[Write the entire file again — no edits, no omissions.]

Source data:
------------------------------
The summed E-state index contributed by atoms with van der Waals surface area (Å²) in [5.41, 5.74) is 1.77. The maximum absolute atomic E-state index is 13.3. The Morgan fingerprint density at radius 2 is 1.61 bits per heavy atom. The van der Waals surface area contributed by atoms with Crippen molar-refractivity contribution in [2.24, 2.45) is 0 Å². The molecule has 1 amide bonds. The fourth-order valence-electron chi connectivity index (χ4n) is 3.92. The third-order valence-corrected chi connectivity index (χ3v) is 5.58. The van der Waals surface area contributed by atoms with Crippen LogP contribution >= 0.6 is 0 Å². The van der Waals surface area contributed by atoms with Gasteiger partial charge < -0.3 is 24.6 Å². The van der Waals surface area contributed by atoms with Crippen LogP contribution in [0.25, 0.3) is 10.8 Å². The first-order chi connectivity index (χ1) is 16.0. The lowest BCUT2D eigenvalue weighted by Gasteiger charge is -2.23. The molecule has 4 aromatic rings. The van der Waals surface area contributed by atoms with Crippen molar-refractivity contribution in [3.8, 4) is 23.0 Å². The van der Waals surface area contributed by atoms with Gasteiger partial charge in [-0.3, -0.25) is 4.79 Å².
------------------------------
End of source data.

The summed E-state index contributed by atoms with van der Waals surface area (Å²) in [5.41, 5.74) is 1.77. The maximum absolute atomic E-state index is 13.3. The Morgan fingerprint density at radius 2 is 1.61 bits per heavy atom. The van der Waals surface area contributed by atoms with Crippen molar-refractivity contribution in [2.24, 2.45) is 0 Å². The molecule has 1 amide bonds. The fourth-order valence-electron chi connectivity index (χ4n) is 3.92. The third-order valence-corrected chi connectivity index (χ3v) is 5.58. The van der Waals surface area contributed by atoms with Crippen LogP contribution >= 0.6 is 0 Å². The van der Waals surface area contributed by atoms with Gasteiger partial charge < -0.3 is 24.6 Å². The van der Waals surface area contributed by atoms with Crippen LogP contribution in [0.25, 0.3) is 10.8 Å². The first-order chi connectivity index (χ1) is 16.0. The lowest BCUT2D eigenvalue weighted by Gasteiger charge is -2.23. The molecule has 4 aromatic rings. The van der Waals surface area contributed by atoms with Crippen molar-refractivity contribution in [3.8, 4) is 23.0 Å². The van der Waals surface area contributed by atoms with Gasteiger partial charge in [-0.3, -0.25) is 4.79 Å².